laurel senick

More Than Enough

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By Laurel Senick

“Give, and it will be given to you. A good measure, pressed down, shaken together and running over, will be poured into your lap. For with the measure you use, it will be measured to you.”  Luke 6:38 NIV

When I began tithing my life differed greatly from what it is now. I was a single, newly born-again believer who lived paycheck to paycheck. I had a small amount of debt from a credit card and from my first computer a huge Apple desktop. Does anyone have desktops anymore? Dave Ramsey, the finance guru, would have called that a dum-dum purchase. But at the time I didn’t know who he was.

I actually think it was helpful to have some debt when I started tithing. It took more faith to give, which built muscle. God had shown me he was faithful with whatever I gave him. My home, my sexuality, and my boyfriends were the major struggles in my eyes. Funny, finances came last. The last frontier of a life submitted to God? Maybe it’s that way for everyone, like the wild wild west of religion! But in my tithing journey there have been a few defining moments.

In those pre-tithe days, my car was one oil change from its grave; that is, if I were ever to get one. Did I mention I’m tough on cars? Finally, when it kicked the bucket a friend directed me to Engine Angels, a ministry born from a dad helping his daughter fix her car. Then this dad went on to fix his daughter’s friends’ cars and then their friends’ and so on. Engine Angels will let you buy a car that has been donated and inspected, at Blue Book value, paying whatever you can afford every month at no interest. Being a single female with a job is all you needed to qualify.

What a miracle my ‘87 Grand Prix, fondly nicknamed Big Blue, was to my worried soul. Driving on and off the beach with the foam straps and surfboard—this eye-sore was one of the ways my husband Don first noticed me. Who could have thought of that but God! I was learning God’s goodness by trusting him with my tithe.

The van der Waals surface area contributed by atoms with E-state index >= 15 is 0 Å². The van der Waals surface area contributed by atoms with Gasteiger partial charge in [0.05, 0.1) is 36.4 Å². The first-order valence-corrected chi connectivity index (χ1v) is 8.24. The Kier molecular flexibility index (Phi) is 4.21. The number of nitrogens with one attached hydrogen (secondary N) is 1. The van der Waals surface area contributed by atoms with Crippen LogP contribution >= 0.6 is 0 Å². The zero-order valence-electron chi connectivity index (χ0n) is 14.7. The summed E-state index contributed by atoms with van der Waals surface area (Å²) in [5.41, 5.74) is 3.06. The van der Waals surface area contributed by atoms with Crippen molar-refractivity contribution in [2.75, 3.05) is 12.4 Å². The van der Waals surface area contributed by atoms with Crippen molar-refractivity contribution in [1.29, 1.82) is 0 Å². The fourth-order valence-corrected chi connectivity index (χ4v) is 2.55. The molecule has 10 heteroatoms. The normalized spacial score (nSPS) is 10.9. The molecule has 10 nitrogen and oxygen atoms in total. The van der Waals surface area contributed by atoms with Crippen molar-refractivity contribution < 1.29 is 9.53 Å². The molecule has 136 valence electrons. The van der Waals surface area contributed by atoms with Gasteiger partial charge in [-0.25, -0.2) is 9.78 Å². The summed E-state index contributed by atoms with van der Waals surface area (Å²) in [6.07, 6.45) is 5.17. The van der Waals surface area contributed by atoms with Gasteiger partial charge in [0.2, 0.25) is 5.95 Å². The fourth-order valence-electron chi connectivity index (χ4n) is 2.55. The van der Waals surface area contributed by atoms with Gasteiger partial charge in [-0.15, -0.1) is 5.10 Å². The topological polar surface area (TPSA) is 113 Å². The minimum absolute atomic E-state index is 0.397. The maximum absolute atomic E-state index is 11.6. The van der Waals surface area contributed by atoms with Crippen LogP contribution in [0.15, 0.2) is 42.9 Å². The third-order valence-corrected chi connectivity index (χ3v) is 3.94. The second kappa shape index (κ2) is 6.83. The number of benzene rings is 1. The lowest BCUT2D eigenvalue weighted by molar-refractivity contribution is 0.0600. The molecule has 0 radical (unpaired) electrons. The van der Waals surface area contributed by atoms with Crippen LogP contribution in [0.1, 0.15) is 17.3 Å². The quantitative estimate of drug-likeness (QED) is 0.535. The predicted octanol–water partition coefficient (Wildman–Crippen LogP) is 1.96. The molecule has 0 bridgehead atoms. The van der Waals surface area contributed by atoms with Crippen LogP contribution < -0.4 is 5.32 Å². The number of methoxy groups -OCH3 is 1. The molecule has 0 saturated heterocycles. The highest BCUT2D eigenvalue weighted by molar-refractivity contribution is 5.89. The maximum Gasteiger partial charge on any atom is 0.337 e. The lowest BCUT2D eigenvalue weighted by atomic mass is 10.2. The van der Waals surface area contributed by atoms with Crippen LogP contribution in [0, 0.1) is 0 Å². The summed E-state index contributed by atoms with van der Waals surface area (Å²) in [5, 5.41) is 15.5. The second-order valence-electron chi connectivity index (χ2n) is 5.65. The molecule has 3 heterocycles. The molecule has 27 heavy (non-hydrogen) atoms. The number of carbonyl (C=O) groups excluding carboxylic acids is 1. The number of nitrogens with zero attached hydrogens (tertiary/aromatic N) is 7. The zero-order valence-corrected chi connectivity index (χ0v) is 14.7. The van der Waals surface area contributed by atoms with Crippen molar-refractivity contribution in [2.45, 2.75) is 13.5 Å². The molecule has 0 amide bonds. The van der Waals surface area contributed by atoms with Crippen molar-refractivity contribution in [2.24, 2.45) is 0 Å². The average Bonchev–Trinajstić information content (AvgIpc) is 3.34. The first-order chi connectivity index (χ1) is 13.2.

The next defining moment was after Don and I were married and the company I worked for suddenly shut its doors. While the owners skipped town, most of us finished out the work week with our special needs clients knowing we wouldn’t be paid. Days before our church had just completed a money series, prompting Don and I to spruce up our budget - including a heftier tithe.

Despite the absence of my paycheck we trusted God and gave the full tithe that would have been included with my check. God says test him in this whole money thing you know. Not only did God provide an opportunity for me to pray for my co-workers during the crisis of losing our jobs, but by the end of the next week another company had adopted all our clients and us. Suddenly, I had my old job at a new company and this one provided health insurance. We cannot out give God. I wonder how often we miss out on this promise.

Recently I had a doozy of a faith test. I didn’t realize my automatic draft for tithing had stopped until I began working on a new budget and realized I hadn’t tithed in eight months. Uh oh. Suddenly I had to make a decision. There was no extra money sitting in my account. That money was G.O.N.E. I spent it even though it wasn’t my intention not to tithe. Surely someone should have let me know, right? Oh, I had excuses, lots of excuses. Trust me—it was a battle. “The money in my savings account is mine,” I whined.